CBD In Focus

New Florida rules have improved the chances of customers getting quality cannabinoid products.

Christina Oliva, an advanced nurse practitioner and co-owner, with her husband Mike Oliva, of Your CBD Store, which has locations in Ocala and Gainesville, recently had a customer bring in an expensive bottle of seed oil she bought elsewhere, wondering why it didn’t work. She had paid $300 for it, thinking she was getting CBD, a hemp-extracted cannabinoid that many people use to improve various health conditions.

“She could bake a chicken with it, but there is no therapeutic benefit to seed oil,” Oliva explains. “I ended up giving her a bottle for free,” she says of the CBD oil she gifted the confused customer.

Buying quality CBD hasn’t been easy, but that’s starting to change now that Florida has established some ground rules. The state began inspecting CBD retailers in January.

“Consumers can feel more reassured if they buy from a facility that we’ve already inspected,” says Holly Bell, director of cannabis for the Florida Department of Agriculture and Consumer Services. Inspected stores get no designation, so customers will need to ask about any designations. Your CBD Store in Ocala, which passed inspection, displays a whiteboard that reads: “We Passed!” Those who don’t pass inspection have 30 days to fix any problems.

If a store has a hemp permit, a $650 annual fee, it’s likely it has been inspected or will soon be inspected. Inspectors are ensuring products are labeled correctly and have no contaminants. The product must also match the label. Your CBD Store’s SunMed brand label shows all of the state-required information, including the lot number, expiration date, the retailer’s or manufacturer’s website, ingredients, a list of the main cannabinoids, the serving size and the quantity of CBD per serving.

Only CBD products that people and pets can ingest are regulated. Excluded are skin care and other cosmetic products.

CBD, short for cannabidiol, is one of the major active ingredients of the cannabis plant, which has two species: hemp and marijuana. Hemp-derived CBD has a minute amount of tetrahydrocannabinol (THC), the psychoactive ingredient found in medical marijuana.

People use CBD for a variety of conditions, including anxiety, Parkinson’s, autism and relieving the pain and inflammation associated with autoimmune diseases such as rheumatoid arthritis and lupus. CBD comes in a variety of forms, including liquid, vapes, tinctures, pills and gummies.

Though many people find relief with CBD, there are too few human clinical trials to verify CBD’s therapeutic efficacy, largely because cannabis has been illegal. CBD isn’t the only cannabinoid in cannabis that might have therapeutic value. Cannabinol (CBN) and cannabichromene (CBC) are among about 100 other cannabinoids that need more studies.

The 2014 and 2018 federal farm bills set the stage for nationwide CBD sales. Following federal law, Florida redefined hemp and marijuana based on a 0.3 percent THC cutoff. Hemp-derived CBD has less than 0.3 percent THC and is no longer a controlled substance.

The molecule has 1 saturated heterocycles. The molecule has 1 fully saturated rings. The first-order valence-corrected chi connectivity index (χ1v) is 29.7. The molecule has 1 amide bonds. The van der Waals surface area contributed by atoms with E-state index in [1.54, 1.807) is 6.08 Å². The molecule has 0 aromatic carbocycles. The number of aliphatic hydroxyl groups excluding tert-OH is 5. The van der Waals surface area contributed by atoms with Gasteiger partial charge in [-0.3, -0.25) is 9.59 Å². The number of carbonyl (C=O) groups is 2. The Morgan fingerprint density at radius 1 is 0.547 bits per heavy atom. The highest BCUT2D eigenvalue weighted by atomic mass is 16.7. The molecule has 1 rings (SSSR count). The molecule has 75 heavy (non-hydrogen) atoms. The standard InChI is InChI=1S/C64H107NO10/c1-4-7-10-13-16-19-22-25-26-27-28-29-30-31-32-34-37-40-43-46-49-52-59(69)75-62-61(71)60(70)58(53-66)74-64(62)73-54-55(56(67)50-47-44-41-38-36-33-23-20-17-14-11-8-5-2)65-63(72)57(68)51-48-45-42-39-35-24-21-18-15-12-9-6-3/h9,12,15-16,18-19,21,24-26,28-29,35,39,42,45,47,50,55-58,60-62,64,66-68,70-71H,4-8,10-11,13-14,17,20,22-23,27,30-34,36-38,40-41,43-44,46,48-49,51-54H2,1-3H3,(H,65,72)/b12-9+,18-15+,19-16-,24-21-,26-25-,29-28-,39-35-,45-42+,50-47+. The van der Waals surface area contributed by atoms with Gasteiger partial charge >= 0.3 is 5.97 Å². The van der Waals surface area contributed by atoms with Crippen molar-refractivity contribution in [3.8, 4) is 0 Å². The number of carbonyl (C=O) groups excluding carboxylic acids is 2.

Marijuana, with higher levels of THC, remains a controlled substance—illegal—despite many states, including Florida, legalizing it for medical use. The Florida Department of Health Office of Medical Marijuana Use oversees the medical marijuana program. If consumers find no relief with CBD, they may want to try medical marijuana through the state program. Qualifying conditions include cancer, multiple sclerosis and post-traumatic stress disorder.

Even though CBD sales are booming, it still occupies a legal gray area because the U.S. Food and Drug Administration (FDA) has not approved CBD as a food additive. The FDA has only approved one CBD drug—Epidiolex. Approved in 2018, it’s used to treat people with rare and severe forms of epilepsy that don’t respond to seizure medications.

While regulations will help prevent customers from buying phony and lesser quality products, choosing a CBD product still requires consumers to do their homework, Bell says. To understand the science behind CBD, Bell recommends The Scientist, a YouTube documentary about Raphael Mechoulam, an Israeli chemist who has been studying cannabis for more than 50 years.

Consumers will need to determine, through their own research, the therapeutic dose for their condition. They will likely need to experiment with dosages. Some organizations and patient advocates offer guidance online. The Arthritis Foundation, for example, recently released CBD guidance for its audience and urged the FDA to study and regulate CBD.

One important thing to note is that CBD may interact with other drugs, supplements and herbs, so it’s best to get a doctor’s advice.

Getting asked about CBD is routine for Dr. Rafael Rosa, a family physician in Ocala. He has been educating himself on the therapeutic uses of CBD and marijuana. He says they appear to be beneficial for certain conditions, but he has concerns about determining the proper dosage and which conditions can be effectively treated using these products and therapies.

“What it’s telling me is we need to open the doors for more trials to see how it works for the patients,” Dr. Rosa asserts.

Until then, some due diligence and careful checking of labels and inspection records by consumers is suggested before shelling out big bucks on products that may not produce the big results you may be seeking.

For more information visit the following websites: www.knowthefactsmmj.com and www.fdacs.gov/Cannabis-Hemp

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